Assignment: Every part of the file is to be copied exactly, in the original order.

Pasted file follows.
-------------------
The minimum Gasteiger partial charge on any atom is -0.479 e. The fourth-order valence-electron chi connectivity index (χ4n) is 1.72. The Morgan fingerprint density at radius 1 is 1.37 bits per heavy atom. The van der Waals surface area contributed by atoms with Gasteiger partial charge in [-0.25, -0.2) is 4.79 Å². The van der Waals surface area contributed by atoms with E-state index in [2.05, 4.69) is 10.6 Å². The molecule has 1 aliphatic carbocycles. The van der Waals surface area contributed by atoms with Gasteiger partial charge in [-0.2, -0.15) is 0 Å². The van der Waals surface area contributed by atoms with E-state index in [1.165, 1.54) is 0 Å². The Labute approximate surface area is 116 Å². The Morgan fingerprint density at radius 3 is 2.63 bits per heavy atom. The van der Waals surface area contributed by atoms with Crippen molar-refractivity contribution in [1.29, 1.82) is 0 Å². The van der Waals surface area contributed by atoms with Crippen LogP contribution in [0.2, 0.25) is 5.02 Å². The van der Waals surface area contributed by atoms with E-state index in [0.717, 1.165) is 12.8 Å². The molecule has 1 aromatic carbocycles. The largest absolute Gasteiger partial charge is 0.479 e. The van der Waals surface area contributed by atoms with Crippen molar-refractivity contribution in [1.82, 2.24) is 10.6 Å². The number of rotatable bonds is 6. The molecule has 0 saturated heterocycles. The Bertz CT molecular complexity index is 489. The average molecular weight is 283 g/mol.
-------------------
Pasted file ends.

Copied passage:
The minimum Gasteiger partial charge on any atom is -0.479 e. The fourth-order valence-electron chi connectivity index (χ4n) is 1.72. The Morgan fingerprint density at radius 1 is 1.37 bits per heavy atom. The van der Waals surface area contributed by atoms with Gasteiger partial charge in [-0.25, -0.2) is 4.79 Å². The van der Waals surface area contributed by atoms with E-state index in [2.05, 4.69) is 10.6 Å². The molecule has 1 aliphatic carbocycles. The van der Waals surface area contributed by atoms with Gasteiger partial charge in [-0.2, -0.15) is 0 Å². The van der Waals surface area contributed by atoms with E-state index in [1.165, 1.54) is 0 Å². The Labute approximate surface area is 116 Å². The Morgan fingerprint density at radius 3 is 2.63 bits per heavy atom. The van der Waals surface area contributed by atoms with Crippen molar-refractivity contribution in [1.29, 1.82) is 0 Å². The van der Waals surface area contributed by atoms with Crippen LogP contribution in [0.2, 0.25) is 5.02 Å². The van der Waals surface area contributed by atoms with E-state index in [0.717, 1.165) is 12.8 Å². The molecule has 1 aromatic carbocycles. The largest absolute Gasteiger partial charge is 0.479 e. The van der Waals surface area contributed by atoms with Crippen molar-refractivity contribution in [1.82, 2.24) is 10.6 Å². The number of rotatable bonds is 6. The molecule has 0 saturated heterocycles. The Bertz CT molecular complexity index is 489. The average molecular weight is 283 g/mol.